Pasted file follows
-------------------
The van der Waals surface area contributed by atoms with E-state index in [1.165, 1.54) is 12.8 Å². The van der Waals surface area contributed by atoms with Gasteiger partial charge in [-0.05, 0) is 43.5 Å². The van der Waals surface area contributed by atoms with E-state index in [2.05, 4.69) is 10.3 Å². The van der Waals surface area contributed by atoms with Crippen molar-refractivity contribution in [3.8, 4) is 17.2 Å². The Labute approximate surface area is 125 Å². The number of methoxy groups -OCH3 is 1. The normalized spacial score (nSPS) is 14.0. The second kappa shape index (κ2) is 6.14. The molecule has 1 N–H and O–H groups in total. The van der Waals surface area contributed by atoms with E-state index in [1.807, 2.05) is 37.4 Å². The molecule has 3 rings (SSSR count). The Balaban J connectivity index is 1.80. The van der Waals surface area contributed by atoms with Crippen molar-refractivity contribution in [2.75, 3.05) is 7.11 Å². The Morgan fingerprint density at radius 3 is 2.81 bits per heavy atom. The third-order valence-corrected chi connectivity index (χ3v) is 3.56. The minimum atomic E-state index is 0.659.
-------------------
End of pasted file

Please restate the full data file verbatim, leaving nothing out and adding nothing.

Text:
The van der Waals surface area contributed by atoms with E-state index in [1.165, 1.54) is 12.8 Å². The van der Waals surface area contributed by atoms with Gasteiger partial charge in [-0.05, 0) is 43.5 Å². The van der Waals surface area contributed by atoms with E-state index in [2.05, 4.69) is 10.3 Å². The van der Waals surface area contributed by atoms with Crippen molar-refractivity contribution in [3.8, 4) is 17.2 Å². The Labute approximate surface area is 125 Å². The number of methoxy groups -OCH3 is 1. The normalized spacial score (nSPS) is 14.0. The second kappa shape index (κ2) is 6.14. The molecule has 1 N–H and O–H groups in total. The van der Waals surface area contributed by atoms with E-state index in [1.807, 2.05) is 37.4 Å². The molecule has 3 rings (SSSR count). The Balaban J connectivity index is 1.80. The van der Waals surface area contributed by atoms with Crippen molar-refractivity contribution in [2.75, 3.05) is 7.11 Å². The Morgan fingerprint density at radius 3 is 2.81 bits per heavy atom. The third-order valence-corrected chi connectivity index (χ3v) is 3.56. The minimum atomic E-state index is 0.659.